Hair transplant surgery can give you allergies, shock, even sepsis. Know your doctor first

As a dermatologist, I have seen many patients fall prey to advertisements that promise to give them thick, lustrous hair. Often having little awareness of the risks involved, patients get lured by the unrealistic promises made through social media posts. By opting for a hair transplant without adequate knowledge about it, you might be putting your health in jeopardy.

Cosmetic surgeries can affect patients socially and psychologically. The fact that hair transplants can be life-threatening is a global concern, but no major study by any international body has studied it in detail. Only a few case studies in India have been carried out.

In 2016, Santosh, a 22-year-old medical student in Chennai, lost his life when he underwent a hair transplant at a private centre that had actually had a salon license. In 2019, a 43-year-old businessman from Mumbai who received 9,000 grafts in a single sitting died within two days due to complications. In September 2021, a 31-year-old man in Gujarat died from anaphylactic shock, an allergic reaction to hair transplant. In 2022, Athar Rasheed, a Delhi-based Indian television executive, died after he underwent a botched surgery.

Such cases are a clear call for the need for stringent governmental measures against misinformation, deceptive advertisements, and fraudulent surgical procedures and practitioners who are running the show and ruining lives.

If you are planning to opt for a hair transplant surgery, here are some basics you should know.

I learned about various hair transplantation techniques under the guidance of Prof Yahya Dowlati in Tehran and was taught that surgical procedures are carried out in sterilised and quality-assured environments. I follow those protocols in my clinic too. The room is isolated for 24 hours before the surgery to ensure optimum sanitisation. Quality assurance is a prerequisite to maintaining the safety and wellness of patients.

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Know your doctor

Get your surgery done at clinics that follow standard protocols and have infrastructure approved by a licensing authority. In 2022, the National Medical Commission’s Ethics and Medical Registration Board came up with Guidelines on Aesthetic Surgery and Hair Transplant Procedure that delineate the protocols that practitioners must follow. Only Registered Medical Persons (RMPs) must carry out the procedure with adequate pre- or post-surgery care and medications along with trained support staff. Poor training and lack of hygiene and expertise can lead to unsatisfactory or disastrous results.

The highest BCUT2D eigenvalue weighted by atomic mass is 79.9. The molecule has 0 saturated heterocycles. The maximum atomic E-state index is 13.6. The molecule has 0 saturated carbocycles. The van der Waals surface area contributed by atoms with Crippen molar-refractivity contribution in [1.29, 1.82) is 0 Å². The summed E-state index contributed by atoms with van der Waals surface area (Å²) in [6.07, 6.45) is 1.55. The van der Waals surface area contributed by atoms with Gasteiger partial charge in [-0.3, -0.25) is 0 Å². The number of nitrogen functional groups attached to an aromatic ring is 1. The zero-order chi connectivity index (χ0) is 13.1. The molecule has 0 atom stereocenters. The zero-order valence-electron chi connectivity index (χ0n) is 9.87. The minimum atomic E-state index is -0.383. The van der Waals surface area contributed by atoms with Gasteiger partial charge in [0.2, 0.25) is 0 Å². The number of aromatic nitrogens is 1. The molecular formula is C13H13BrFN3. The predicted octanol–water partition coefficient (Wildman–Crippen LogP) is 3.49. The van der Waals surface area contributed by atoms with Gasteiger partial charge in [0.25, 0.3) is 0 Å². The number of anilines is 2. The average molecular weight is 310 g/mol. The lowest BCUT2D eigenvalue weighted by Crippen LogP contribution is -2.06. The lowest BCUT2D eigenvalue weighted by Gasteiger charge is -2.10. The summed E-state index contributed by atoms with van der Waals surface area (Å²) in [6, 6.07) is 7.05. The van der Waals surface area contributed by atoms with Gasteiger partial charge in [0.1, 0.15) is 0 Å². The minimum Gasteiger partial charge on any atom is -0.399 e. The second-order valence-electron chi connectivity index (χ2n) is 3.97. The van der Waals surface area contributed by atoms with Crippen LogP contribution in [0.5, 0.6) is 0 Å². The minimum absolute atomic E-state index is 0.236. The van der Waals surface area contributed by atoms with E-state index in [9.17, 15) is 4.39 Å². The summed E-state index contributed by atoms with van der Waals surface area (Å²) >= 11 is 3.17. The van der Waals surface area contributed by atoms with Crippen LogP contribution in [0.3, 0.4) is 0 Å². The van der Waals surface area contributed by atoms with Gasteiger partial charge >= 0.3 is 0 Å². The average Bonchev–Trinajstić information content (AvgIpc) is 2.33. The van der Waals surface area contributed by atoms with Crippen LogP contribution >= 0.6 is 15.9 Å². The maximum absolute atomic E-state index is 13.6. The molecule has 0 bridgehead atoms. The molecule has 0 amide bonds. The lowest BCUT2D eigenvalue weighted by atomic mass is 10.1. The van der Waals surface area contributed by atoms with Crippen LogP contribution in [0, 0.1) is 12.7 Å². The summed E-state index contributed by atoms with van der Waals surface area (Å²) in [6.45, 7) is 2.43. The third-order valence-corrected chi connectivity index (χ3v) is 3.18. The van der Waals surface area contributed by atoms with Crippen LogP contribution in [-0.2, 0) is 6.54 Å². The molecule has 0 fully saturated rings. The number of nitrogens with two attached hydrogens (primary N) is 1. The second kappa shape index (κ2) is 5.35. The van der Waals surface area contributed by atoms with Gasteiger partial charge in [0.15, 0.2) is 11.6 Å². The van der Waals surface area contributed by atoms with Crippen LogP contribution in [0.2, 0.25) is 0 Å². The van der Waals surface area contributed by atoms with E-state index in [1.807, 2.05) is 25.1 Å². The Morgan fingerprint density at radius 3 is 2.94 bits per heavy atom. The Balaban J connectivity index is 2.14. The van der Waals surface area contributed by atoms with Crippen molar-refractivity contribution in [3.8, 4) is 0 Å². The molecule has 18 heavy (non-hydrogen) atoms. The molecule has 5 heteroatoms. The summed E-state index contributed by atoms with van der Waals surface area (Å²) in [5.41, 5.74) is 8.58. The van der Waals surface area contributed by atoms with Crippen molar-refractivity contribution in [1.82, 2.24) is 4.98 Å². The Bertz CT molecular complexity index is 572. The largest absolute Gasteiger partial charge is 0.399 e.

Although the surgery is usually short and performed with local anesthesia, it may run for a few hours depending on the number of hairs to be transplanted. Do not get carried away by advertisements about cheap hair transplants — in such cases, it’s often a quack working on your scalp with compromised quality protocols. Moreover, patients must thoroughly consult their doctor before opting for the surgery and follow their advice.

Pre- and post-surgery treatment are as important as the procedure. For the desired results, you must use the shampoo, soaps, and medicines prescribed by your doctor.

What you can do

Rampant oversight and the lack of strict regulation in this field put patients at serious risk. Improper care can lead to excessive blood loss, shock, sepsis, infection, and other complications that can result in death or surgical defects such as improper insertion of the hair.

Attendants must be vigilant and check the disposable syringes and instruments to be used before surgery. If the bandages are soaked in fresh blood even 12-24 hours after the surgery, contact your doctor. In case some swelling appears on your forehead after surgery—diabetics and pre-diabetics patients are more prone to it—you can take oral medicines to reduce it. Urticaria or other allergies that develop within two days of surgery should not be ignored. If any neurological complication suddenly develops after surgery, consider it an emergency.

The Indian government should introduce more programmes and fellowships for dermatological doctors and plastic surgeons. They must study authorised courses to gain expertise and provide patients with their licence proof at clinics. Government hospitals should also accommodate such facilities at minimal costs. Strict action should be taken against fraudulent practitioners and misleading advertisements.

Hair transplantation can enhance your appearance — only if it is done right.

Dr Deepali Bhardwaj is a dermatologist, anti-allergy specialist, laser surgeon and internationally trained aesthetician. She tweets @dermatdoc. Views are personal.

(Edited by Humra Laeeq)